Updated: Aug 1
What is going on?
According to a news release by U.S. Immigration and Customs Enforcement (ICE), Speed Fab Crete, a construction company in North Texas, allegedly transferred 23 unauthorized employees to the payroll of a staffing agency and had them assigned to Speed Fab after an ICE I-9 inspection revealed they were not authorized to work in the U.S.
Speed Fab Crete will now have to pay $3 million to the U.S. Treasury for their role in the scheme. Meanwhile, all three company owners face time in federal prison, with one facing up to five years.
In the release, a Homeland Security Investigations (HSI) special agent warns employers that criminal investigations like these "serve as a warning to business owners willing to hire an illegitimate workforce. You can not only expect a hefty fine but a prison sentence as well."
Why should employers care?
As we reported in 2017 on the Grand America Hotel case, transferring individuals to third-party agencies is NOT the way to address an unauthorized workforce. The best way to handle this issue and to avoid fines and jail time is by getting anyone involved in the hiring process trained on corporate immigration compliance and having an internal I-9 audit done on the company's I-9s.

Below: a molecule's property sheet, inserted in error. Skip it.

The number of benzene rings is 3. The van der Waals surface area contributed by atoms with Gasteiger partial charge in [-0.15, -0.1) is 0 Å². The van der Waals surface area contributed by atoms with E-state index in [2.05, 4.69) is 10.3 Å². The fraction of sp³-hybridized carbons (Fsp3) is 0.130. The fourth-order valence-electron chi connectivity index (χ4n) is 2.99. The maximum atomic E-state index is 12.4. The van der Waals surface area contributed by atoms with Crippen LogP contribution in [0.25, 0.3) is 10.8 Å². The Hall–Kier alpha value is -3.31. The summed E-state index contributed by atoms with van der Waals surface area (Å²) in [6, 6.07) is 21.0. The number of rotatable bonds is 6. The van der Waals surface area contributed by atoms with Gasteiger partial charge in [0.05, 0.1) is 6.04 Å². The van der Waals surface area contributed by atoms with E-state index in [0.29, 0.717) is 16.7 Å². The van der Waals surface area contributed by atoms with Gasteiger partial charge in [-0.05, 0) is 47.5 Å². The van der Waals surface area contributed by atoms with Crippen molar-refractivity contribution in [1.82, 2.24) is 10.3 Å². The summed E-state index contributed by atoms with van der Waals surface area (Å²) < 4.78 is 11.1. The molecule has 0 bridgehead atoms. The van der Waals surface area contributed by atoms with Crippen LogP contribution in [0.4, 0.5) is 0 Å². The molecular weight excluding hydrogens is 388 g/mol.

What should employers do?
Employers should implement corporate immigration plans, policies, and procedures based on ICE best practices. To sign up for a training webinar with the Corporate Immigration Compliance Institute, click HERE.
Business Immigration Lawyer
MDIVANI CORPORATE IMMIGRATION LAW FIRM